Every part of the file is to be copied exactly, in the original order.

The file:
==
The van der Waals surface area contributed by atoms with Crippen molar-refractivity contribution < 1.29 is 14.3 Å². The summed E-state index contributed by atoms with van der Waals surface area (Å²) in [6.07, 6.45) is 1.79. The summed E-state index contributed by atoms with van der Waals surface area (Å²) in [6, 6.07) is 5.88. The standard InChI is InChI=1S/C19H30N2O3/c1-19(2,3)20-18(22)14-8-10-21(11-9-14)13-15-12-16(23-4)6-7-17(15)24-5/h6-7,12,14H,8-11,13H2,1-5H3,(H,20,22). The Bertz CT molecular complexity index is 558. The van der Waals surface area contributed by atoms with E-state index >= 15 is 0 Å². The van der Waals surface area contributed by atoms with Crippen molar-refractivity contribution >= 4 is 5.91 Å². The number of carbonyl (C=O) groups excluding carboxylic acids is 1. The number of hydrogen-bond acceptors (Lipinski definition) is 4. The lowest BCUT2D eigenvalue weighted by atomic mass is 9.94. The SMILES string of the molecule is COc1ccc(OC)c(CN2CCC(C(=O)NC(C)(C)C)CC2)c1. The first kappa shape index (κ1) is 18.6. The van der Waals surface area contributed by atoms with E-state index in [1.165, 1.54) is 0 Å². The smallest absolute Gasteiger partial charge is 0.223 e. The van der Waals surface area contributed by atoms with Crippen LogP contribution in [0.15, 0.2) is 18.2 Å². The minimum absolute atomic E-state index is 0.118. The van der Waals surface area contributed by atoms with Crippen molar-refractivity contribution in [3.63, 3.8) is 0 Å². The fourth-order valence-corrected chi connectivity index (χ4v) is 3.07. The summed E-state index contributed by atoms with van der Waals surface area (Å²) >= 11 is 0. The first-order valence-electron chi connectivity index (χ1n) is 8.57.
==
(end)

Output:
The van der Waals surface area contributed by atoms with Crippen molar-refractivity contribution < 1.29 is 14.3 Å². The summed E-state index contributed by atoms with van der Waals surface area (Å²) in [6.07, 6.45) is 1.79. The summed E-state index contributed by atoms with van der Waals surface area (Å²) in [6, 6.07) is 5.88. The standard InChI is InChI=1S/C19H30N2O3/c1-19(2,3)20-18(22)14-8-10-21(11-9-14)13-15-12-16(23-4)6-7-17(15)24-5/h6-7,12,14H,8-11,13H2,1-5H3,(H,20,22). The Bertz CT molecular complexity index is 558. The van der Waals surface area contributed by atoms with E-state index >= 15 is 0 Å². The van der Waals surface area contributed by atoms with Crippen molar-refractivity contribution >= 4 is 5.91 Å². The number of carbonyl (C=O) groups excluding carboxylic acids is 1. The number of hydrogen-bond acceptors (Lipinski definition) is 4. The lowest BCUT2D eigenvalue weighted by atomic mass is 9.94. The SMILES string of the molecule is COc1ccc(OC)c(CN2CCC(C(=O)NC(C)(C)C)CC2)c1. The first kappa shape index (κ1) is 18.6. The van der Waals surface area contributed by atoms with E-state index in [1.165, 1.54) is 0 Å². The smallest absolute Gasteiger partial charge is 0.223 e. The van der Waals surface area contributed by atoms with Crippen LogP contribution in [0.15, 0.2) is 18.2 Å². The minimum absolute atomic E-state index is 0.118. The van der Waals surface area contributed by atoms with Crippen molar-refractivity contribution in [3.63, 3.8) is 0 Å². The fourth-order valence-corrected chi connectivity index (χ4v) is 3.07. The summed E-state index contributed by atoms with van der Waals surface area (Å²) >= 11 is 0. The first-order valence-electron chi connectivity index (χ1n) is 8.57.